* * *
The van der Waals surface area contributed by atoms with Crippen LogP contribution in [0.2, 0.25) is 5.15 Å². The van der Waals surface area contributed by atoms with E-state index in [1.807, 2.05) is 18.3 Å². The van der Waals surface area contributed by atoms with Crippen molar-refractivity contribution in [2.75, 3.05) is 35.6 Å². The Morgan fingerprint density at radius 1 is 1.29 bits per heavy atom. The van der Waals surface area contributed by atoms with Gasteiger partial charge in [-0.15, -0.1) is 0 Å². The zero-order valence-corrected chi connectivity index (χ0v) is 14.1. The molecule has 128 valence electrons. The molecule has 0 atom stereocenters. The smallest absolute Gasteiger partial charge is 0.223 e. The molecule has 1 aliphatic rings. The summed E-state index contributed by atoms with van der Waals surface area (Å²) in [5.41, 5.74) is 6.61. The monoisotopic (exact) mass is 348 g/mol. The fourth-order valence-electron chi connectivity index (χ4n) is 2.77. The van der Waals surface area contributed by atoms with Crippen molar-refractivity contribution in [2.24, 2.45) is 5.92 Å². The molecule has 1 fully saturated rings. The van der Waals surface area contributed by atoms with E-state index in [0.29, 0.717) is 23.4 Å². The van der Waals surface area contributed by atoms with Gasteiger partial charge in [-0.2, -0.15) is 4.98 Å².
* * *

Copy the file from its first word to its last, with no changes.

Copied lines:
The van der Waals surface area contributed by atoms with Crippen LogP contribution in [0.2, 0.25) is 5.15 Å². The van der Waals surface area contributed by atoms with E-state index in [1.807, 2.05) is 18.3 Å². The van der Waals surface area contributed by atoms with Crippen molar-refractivity contribution in [2.75, 3.05) is 35.6 Å². The Morgan fingerprint density at radius 1 is 1.29 bits per heavy atom. The van der Waals surface area contributed by atoms with Gasteiger partial charge in [-0.15, -0.1) is 0 Å². The zero-order valence-corrected chi connectivity index (χ0v) is 14.1. The molecule has 128 valence electrons. The molecule has 0 atom stereocenters. The smallest absolute Gasteiger partial charge is 0.223 e. The molecule has 1 aliphatic rings. The summed E-state index contributed by atoms with van der Waals surface area (Å²) in [5.41, 5.74) is 6.61. The monoisotopic (exact) mass is 348 g/mol. The fourth-order valence-electron chi connectivity index (χ4n) is 2.77. The van der Waals surface area contributed by atoms with Crippen molar-refractivity contribution in [2.24, 2.45) is 5.92 Å². The molecule has 1 fully saturated rings. The van der Waals surface area contributed by atoms with E-state index in [0.29, 0.717) is 23.4 Å². The van der Waals surface area contributed by atoms with Gasteiger partial charge in [-0.2, -0.15) is 4.98 Å².